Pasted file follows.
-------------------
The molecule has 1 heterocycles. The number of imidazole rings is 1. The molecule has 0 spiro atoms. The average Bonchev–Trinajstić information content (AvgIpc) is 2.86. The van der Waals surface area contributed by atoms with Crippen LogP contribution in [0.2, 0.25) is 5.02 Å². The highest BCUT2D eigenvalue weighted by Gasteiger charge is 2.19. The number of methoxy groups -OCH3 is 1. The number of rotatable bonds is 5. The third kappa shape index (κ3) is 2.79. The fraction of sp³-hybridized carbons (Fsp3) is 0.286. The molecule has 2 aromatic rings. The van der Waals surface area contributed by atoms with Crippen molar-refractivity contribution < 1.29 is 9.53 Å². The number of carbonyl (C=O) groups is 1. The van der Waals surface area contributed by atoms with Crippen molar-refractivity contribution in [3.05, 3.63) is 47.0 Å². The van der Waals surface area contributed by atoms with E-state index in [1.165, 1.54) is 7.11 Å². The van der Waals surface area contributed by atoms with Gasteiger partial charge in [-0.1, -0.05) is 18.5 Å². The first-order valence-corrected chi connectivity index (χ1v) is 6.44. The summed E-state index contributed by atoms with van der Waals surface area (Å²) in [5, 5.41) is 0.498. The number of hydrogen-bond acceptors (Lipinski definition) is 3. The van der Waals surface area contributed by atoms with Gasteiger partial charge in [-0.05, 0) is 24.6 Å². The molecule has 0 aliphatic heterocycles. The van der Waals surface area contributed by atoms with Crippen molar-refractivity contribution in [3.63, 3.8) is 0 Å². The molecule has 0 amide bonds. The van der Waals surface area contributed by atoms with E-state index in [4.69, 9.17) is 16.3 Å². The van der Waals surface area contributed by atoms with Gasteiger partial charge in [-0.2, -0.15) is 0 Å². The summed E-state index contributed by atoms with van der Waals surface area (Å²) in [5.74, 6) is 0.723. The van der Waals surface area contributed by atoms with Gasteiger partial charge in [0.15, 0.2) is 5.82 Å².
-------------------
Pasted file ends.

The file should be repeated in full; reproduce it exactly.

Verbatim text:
The molecule has 1 heterocycles. The number of imidazole rings is 1. The molecule has 0 spiro atoms. The average Bonchev–Trinajstić information content (AvgIpc) is 2.86. The van der Waals surface area contributed by atoms with Crippen LogP contribution in [0.2, 0.25) is 5.02 Å². The highest BCUT2D eigenvalue weighted by Gasteiger charge is 2.19. The number of methoxy groups -OCH3 is 1. The number of rotatable bonds is 5. The third kappa shape index (κ3) is 2.79. The fraction of sp³-hybridized carbons (Fsp3) is 0.286. The molecule has 2 aromatic rings. The van der Waals surface area contributed by atoms with Crippen molar-refractivity contribution < 1.29 is 9.53 Å². The number of carbonyl (C=O) groups is 1. The van der Waals surface area contributed by atoms with Crippen molar-refractivity contribution in [3.05, 3.63) is 47.0 Å². The van der Waals surface area contributed by atoms with E-state index in [1.165, 1.54) is 7.11 Å². The van der Waals surface area contributed by atoms with Gasteiger partial charge in [-0.1, -0.05) is 18.5 Å². The first-order valence-corrected chi connectivity index (χ1v) is 6.44. The summed E-state index contributed by atoms with van der Waals surface area (Å²) in [5, 5.41) is 0.498. The number of hydrogen-bond acceptors (Lipinski definition) is 3. The van der Waals surface area contributed by atoms with Gasteiger partial charge in [-0.05, 0) is 24.6 Å². The molecule has 0 aliphatic heterocycles. The van der Waals surface area contributed by atoms with Crippen molar-refractivity contribution in [3.63, 3.8) is 0 Å². The molecule has 0 amide bonds. The van der Waals surface area contributed by atoms with E-state index in [4.69, 9.17) is 16.3 Å². The van der Waals surface area contributed by atoms with Gasteiger partial charge in [-0.2, -0.15) is 0 Å². The summed E-state index contributed by atoms with van der Waals surface area (Å²) in [5.74, 6) is 0.723. The van der Waals surface area contributed by atoms with Gasteiger partial charge in [0.15, 0.2) is 5.82 Å².